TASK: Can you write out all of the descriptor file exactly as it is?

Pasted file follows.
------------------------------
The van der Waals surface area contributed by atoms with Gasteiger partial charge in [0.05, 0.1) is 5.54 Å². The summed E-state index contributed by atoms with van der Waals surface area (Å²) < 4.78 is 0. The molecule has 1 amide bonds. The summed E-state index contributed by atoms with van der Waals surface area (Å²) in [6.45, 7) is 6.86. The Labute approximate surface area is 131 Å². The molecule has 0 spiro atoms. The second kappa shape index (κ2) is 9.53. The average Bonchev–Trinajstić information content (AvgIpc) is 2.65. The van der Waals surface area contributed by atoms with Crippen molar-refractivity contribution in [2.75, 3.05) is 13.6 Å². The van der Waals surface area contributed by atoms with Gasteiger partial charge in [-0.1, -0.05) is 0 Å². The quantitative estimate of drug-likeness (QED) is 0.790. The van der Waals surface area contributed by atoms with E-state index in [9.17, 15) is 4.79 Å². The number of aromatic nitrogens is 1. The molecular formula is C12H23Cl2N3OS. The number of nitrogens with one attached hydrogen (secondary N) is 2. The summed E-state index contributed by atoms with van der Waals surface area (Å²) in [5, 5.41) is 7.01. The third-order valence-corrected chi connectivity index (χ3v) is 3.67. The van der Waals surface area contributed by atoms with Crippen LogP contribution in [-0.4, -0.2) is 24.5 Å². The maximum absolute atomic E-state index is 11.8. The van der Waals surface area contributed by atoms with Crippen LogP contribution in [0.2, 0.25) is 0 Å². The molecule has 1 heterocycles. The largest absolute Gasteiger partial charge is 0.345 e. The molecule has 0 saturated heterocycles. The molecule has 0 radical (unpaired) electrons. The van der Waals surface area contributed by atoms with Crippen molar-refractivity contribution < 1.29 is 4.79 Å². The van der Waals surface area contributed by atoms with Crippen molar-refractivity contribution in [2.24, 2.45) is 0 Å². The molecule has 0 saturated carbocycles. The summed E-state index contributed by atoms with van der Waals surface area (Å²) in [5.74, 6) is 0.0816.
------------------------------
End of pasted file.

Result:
The van der Waals surface area contributed by atoms with Gasteiger partial charge in [0.05, 0.1) is 5.54 Å². The summed E-state index contributed by atoms with van der Waals surface area (Å²) < 4.78 is 0. The molecule has 1 amide bonds. The summed E-state index contributed by atoms with van der Waals surface area (Å²) in [6.45, 7) is 6.86. The Labute approximate surface area is 131 Å². The molecule has 0 spiro atoms. The second kappa shape index (κ2) is 9.53. The average Bonchev–Trinajstić information content (AvgIpc) is 2.65. The van der Waals surface area contributed by atoms with Crippen molar-refractivity contribution in [2.75, 3.05) is 13.6 Å². The van der Waals surface area contributed by atoms with Gasteiger partial charge in [-0.1, -0.05) is 0 Å². The quantitative estimate of drug-likeness (QED) is 0.790. The van der Waals surface area contributed by atoms with E-state index in [9.17, 15) is 4.79 Å². The number of aromatic nitrogens is 1. The molecular formula is C12H23Cl2N3OS. The number of nitrogens with one attached hydrogen (secondary N) is 2. The summed E-state index contributed by atoms with van der Waals surface area (Å²) in [5, 5.41) is 7.01. The third-order valence-corrected chi connectivity index (χ3v) is 3.67. The van der Waals surface area contributed by atoms with Crippen LogP contribution in [-0.4, -0.2) is 24.5 Å². The maximum absolute atomic E-state index is 11.8. The van der Waals surface area contributed by atoms with Crippen LogP contribution in [0.2, 0.25) is 0 Å². The molecule has 1 heterocycles. The largest absolute Gasteiger partial charge is 0.345 e. The molecule has 0 saturated heterocycles. The molecule has 0 radical (unpaired) electrons. The van der Waals surface area contributed by atoms with Crippen molar-refractivity contribution < 1.29 is 4.79 Å². The van der Waals surface area contributed by atoms with Crippen molar-refractivity contribution in [2.24, 2.45) is 0 Å². The molecule has 0 saturated carbocycles. The summed E-state index contributed by atoms with van der Waals surface area (Å²) in [5.74, 6) is 0.0816.